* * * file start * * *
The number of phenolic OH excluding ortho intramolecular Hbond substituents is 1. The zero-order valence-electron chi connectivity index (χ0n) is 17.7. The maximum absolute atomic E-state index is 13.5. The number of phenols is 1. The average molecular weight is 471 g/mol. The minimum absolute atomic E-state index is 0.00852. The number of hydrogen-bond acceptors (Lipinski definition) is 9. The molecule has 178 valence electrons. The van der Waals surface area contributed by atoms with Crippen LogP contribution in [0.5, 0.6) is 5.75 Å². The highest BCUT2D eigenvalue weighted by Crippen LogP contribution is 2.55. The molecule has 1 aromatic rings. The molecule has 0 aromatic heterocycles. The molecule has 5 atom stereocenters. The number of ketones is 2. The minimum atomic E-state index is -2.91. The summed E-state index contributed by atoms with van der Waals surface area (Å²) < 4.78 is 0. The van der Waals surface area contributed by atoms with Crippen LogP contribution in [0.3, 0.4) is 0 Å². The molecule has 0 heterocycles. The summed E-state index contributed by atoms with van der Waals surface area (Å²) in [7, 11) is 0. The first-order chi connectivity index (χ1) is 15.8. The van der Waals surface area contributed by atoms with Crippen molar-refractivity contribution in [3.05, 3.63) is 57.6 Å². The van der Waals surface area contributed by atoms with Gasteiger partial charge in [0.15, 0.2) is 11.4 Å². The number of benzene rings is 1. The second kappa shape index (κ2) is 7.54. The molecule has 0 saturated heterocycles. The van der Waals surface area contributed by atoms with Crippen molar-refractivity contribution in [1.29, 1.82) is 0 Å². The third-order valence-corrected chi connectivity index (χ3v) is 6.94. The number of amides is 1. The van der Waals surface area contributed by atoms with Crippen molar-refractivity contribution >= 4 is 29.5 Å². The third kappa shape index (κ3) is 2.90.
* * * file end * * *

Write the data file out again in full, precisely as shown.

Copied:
The number of phenolic OH excluding ortho intramolecular Hbond substituents is 1. The zero-order valence-electron chi connectivity index (χ0n) is 17.7. The maximum absolute atomic E-state index is 13.5. The number of phenols is 1. The average molecular weight is 471 g/mol. The minimum absolute atomic E-state index is 0.00852. The number of hydrogen-bond acceptors (Lipinski definition) is 9. The molecule has 178 valence electrons. The van der Waals surface area contributed by atoms with Crippen LogP contribution in [0.5, 0.6) is 5.75 Å². The highest BCUT2D eigenvalue weighted by Crippen LogP contribution is 2.55. The molecule has 1 aromatic rings. The molecule has 0 aromatic heterocycles. The molecule has 5 atom stereocenters. The number of ketones is 2. The minimum atomic E-state index is -2.91. The summed E-state index contributed by atoms with van der Waals surface area (Å²) < 4.78 is 0. The van der Waals surface area contributed by atoms with Crippen LogP contribution in [0.3, 0.4) is 0 Å². The molecule has 0 heterocycles. The summed E-state index contributed by atoms with van der Waals surface area (Å²) in [7, 11) is 0. The first-order chi connectivity index (χ1) is 15.8. The van der Waals surface area contributed by atoms with Crippen molar-refractivity contribution in [3.05, 3.63) is 57.6 Å². The van der Waals surface area contributed by atoms with Gasteiger partial charge in [0.15, 0.2) is 11.4 Å². The number of benzene rings is 1. The second kappa shape index (κ2) is 7.54. The molecule has 0 saturated heterocycles. The van der Waals surface area contributed by atoms with Crippen molar-refractivity contribution in [1.29, 1.82) is 0 Å². The third-order valence-corrected chi connectivity index (χ3v) is 6.94. The number of amides is 1. The van der Waals surface area contributed by atoms with Crippen molar-refractivity contribution >= 4 is 29.5 Å². The third kappa shape index (κ3) is 2.90.